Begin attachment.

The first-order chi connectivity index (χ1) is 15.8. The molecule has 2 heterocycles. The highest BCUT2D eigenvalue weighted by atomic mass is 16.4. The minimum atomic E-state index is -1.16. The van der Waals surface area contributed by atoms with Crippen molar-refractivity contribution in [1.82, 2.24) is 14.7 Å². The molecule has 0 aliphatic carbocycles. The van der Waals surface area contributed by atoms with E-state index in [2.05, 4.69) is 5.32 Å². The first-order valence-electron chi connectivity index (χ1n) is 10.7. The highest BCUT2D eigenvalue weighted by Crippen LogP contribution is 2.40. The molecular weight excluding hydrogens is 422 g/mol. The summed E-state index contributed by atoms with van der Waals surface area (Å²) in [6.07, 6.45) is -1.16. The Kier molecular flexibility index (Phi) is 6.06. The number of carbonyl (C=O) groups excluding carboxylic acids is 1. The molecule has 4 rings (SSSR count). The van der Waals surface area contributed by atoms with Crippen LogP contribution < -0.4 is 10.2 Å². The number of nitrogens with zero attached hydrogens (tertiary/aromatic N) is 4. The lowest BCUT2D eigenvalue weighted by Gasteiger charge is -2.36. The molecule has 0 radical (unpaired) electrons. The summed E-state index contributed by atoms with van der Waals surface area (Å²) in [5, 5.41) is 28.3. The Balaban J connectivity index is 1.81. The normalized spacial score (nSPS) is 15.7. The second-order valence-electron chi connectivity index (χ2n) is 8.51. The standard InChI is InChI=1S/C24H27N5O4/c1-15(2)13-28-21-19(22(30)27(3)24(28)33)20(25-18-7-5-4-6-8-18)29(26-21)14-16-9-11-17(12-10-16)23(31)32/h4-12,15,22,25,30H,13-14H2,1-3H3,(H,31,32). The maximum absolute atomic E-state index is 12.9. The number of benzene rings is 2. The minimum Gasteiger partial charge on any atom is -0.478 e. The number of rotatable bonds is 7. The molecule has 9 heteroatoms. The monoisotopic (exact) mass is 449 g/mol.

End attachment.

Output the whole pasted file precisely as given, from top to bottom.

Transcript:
The first-order chi connectivity index (χ1) is 15.8. The molecule has 2 heterocycles. The highest BCUT2D eigenvalue weighted by atomic mass is 16.4. The minimum atomic E-state index is -1.16. The van der Waals surface area contributed by atoms with Crippen molar-refractivity contribution in [1.82, 2.24) is 14.7 Å². The molecule has 0 aliphatic carbocycles. The van der Waals surface area contributed by atoms with E-state index in [2.05, 4.69) is 5.32 Å². The first-order valence-electron chi connectivity index (χ1n) is 10.7. The highest BCUT2D eigenvalue weighted by Crippen LogP contribution is 2.40. The molecular weight excluding hydrogens is 422 g/mol. The summed E-state index contributed by atoms with van der Waals surface area (Å²) in [6.07, 6.45) is -1.16. The Kier molecular flexibility index (Phi) is 6.06. The number of carbonyl (C=O) groups excluding carboxylic acids is 1. The molecule has 4 rings (SSSR count). The van der Waals surface area contributed by atoms with Crippen LogP contribution < -0.4 is 10.2 Å². The number of nitrogens with zero attached hydrogens (tertiary/aromatic N) is 4. The lowest BCUT2D eigenvalue weighted by Gasteiger charge is -2.36. The molecule has 0 radical (unpaired) electrons. The summed E-state index contributed by atoms with van der Waals surface area (Å²) in [5, 5.41) is 28.3. The Balaban J connectivity index is 1.81. The normalized spacial score (nSPS) is 15.7. The second-order valence-electron chi connectivity index (χ2n) is 8.51. The standard InChI is InChI=1S/C24H27N5O4/c1-15(2)13-28-21-19(22(30)27(3)24(28)33)20(25-18-7-5-4-6-8-18)29(26-21)14-16-9-11-17(12-10-16)23(31)32/h4-12,15,22,25,30H,13-14H2,1-3H3,(H,31,32). The maximum absolute atomic E-state index is 12.9. The number of benzene rings is 2. The minimum Gasteiger partial charge on any atom is -0.478 e. The number of rotatable bonds is 7. The molecule has 9 heteroatoms. The monoisotopic (exact) mass is 449 g/mol.